So, good habits are those little things done regularly over time that leads to positive results in one’s life. Bad habits are just the opposite leading to negative consequences for the individual and in the case of smoking society as well.  Makes you think does it not; on just what small habits you and I may have that are either leading us to succeed in life or down a destructive path does it not? Darren Hardy in his book “The Compound Effect does an outstanding job of further exploring this very topic and showing how we can better manage our habits.

So what are your thoughts and viewpoints on this #matter? What are your good and bad habits? Please do share them, all are welcomed and wanted!

 

 

 

 

Getting Things Done Rapidly Or On Time Is Not Always​ A Good Thing


This #is #a response to the one-word prompt “Rapid” by “The Daily Post.”

Let me ask you something, and I want you to really think about it before answering. When you work #on a “project’ #or any kind of “choir/job” how long on average do you spend on completing it? Do you finish it in the #time allotted, a “little less than,” or “a little more than?” When we are working on something that tends to take awhile, we tend to try and do our best to complete it as quickly as possible for many of reasons. But time’#s tricky hands can and often do stop us.

Sometimes it is because we are “lazy” and just want to get it over with. Sometimes it is because we seek to save time by #getting it #done before the “projected” time of completion to move on to other important #things or to impress. And of course sometimes it is none of these, we just spend the minimum amount of time required.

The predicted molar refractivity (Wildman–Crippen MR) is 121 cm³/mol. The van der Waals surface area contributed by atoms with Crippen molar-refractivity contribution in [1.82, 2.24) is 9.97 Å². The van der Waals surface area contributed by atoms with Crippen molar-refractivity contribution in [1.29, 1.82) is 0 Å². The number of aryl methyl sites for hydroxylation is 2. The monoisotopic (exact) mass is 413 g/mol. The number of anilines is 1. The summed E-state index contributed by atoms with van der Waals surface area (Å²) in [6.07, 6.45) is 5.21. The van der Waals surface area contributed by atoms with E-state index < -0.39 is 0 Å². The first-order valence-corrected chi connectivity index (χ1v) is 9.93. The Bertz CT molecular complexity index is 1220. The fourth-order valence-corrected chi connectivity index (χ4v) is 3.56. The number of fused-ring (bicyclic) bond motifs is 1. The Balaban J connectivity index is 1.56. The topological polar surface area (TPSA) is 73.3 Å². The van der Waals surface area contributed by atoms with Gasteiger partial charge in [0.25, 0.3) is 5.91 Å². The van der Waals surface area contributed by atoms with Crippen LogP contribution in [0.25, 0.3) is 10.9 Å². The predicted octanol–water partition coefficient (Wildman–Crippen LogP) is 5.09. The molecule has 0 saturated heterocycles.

The impressive, shocking #thing that I have found from my own experiences and that of others is that in a lot of cases it can be very beneficial to complete something on time or ahead of schedule; which are the most widely held beliefs on the subject. Yet, it can in some rare cases actually be better #not to “rush” or finish on time, but to take our time even if it means “working overtime.” This is usually the case when the “project” we are working on requires delicacy and permission.

A #good example is writing, which can regularly take more time than first thought. It is in cases like these that in allotting or being allotted time for the project, the amount of work/man hours needed to complete the project can be underestimated. Thus it is left to the person who is actually working on it to make a “judgment call.

So, what are your answers to the questions at the top and does this make you really question if you are usually giving the right amount of time on your project? Are you usually spot on in time spent? Or do you tend to be “lazy” sometimes, be honest it happens to all of us from time to time??

So what are your thoughts and viewpoints on the subject? Please do share them, all are welcomed and wanted.